Finishing The Story

Something I’ve noticed lately in my reading is that many authors have difficulty finishing their stories. They begin strong with fresh new ideas and continue strongly for a while but somewhere two-thirds of the way through the book one senses that the writer is becoming concerned that the individual strands aren’t coming together as effortlessly as had been hoped. In many of these cases I have sensed that the ending is somewhat contrived and most particularly anti-climatic in relationship to that which preceded it. This is unfortunate, of course. It can be a let-down.

And plotting the story in fine detail is not the answer, either. The story line must take on a life of its own and the author must be prepared to go with it like a bull rider  hanging on  for dear life. If this doesn’t happen, the story lacks vibrancy and energy; it will have all the interest of a series of points on a graph.

I am noticing this in the book I am currently reading, Louis L’Amour’s HONDO. This story has a strong beginning. The premise itself is strong: into the life of the attractive young widow struggling to raise her young son in her remote cabin home, freshly  deserted by her husband  and hostile Indians all around (Holy Cow!) rides the self-sufficient self-made typical L’Amour hero with his sturdy steed and mean dog. He knows Indians and how to survive .  She knows love and how to have a relationship. The story moves forward on this premise with verve – until it doesn’t. The plot brings Hondo to the widow, then takes him away from her, and then brings him back to her – with the obligatory dead Indians, dead husband, dead dog, and entire  troop of dead cavalry  in between. So he’s back to stay now, but there are still thirty pages to go. The only thing left to do is contrive. L’Amour does that as well as anyone, but in reality, the book ended much earlier.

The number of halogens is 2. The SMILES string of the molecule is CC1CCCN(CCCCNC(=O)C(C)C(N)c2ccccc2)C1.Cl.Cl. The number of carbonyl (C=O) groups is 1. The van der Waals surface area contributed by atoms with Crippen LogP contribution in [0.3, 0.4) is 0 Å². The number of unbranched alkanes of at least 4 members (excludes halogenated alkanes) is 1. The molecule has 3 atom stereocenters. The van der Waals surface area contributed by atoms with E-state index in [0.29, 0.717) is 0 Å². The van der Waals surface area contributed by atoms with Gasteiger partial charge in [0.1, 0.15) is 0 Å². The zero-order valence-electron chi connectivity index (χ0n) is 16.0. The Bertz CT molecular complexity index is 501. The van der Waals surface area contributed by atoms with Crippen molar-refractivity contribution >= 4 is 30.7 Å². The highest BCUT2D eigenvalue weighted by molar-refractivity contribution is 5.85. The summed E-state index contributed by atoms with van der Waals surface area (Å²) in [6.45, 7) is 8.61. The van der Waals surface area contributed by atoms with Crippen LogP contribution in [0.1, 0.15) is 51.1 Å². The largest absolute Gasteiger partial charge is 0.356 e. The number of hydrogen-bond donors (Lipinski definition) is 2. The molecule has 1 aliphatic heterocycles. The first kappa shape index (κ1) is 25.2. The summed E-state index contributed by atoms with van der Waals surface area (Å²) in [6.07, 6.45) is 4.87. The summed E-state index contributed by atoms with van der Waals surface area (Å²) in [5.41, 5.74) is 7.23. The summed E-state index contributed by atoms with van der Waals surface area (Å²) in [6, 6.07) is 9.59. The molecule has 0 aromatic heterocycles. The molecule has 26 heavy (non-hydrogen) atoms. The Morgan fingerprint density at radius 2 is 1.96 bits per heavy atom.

What’s the solution to a limp ending? Let the story carry you as you write it. Follow it wherever it takes you and never worry about how it will come together. The secret is, the story will end itself. You may have no idea how, but if you let it lead you, it will take you there.

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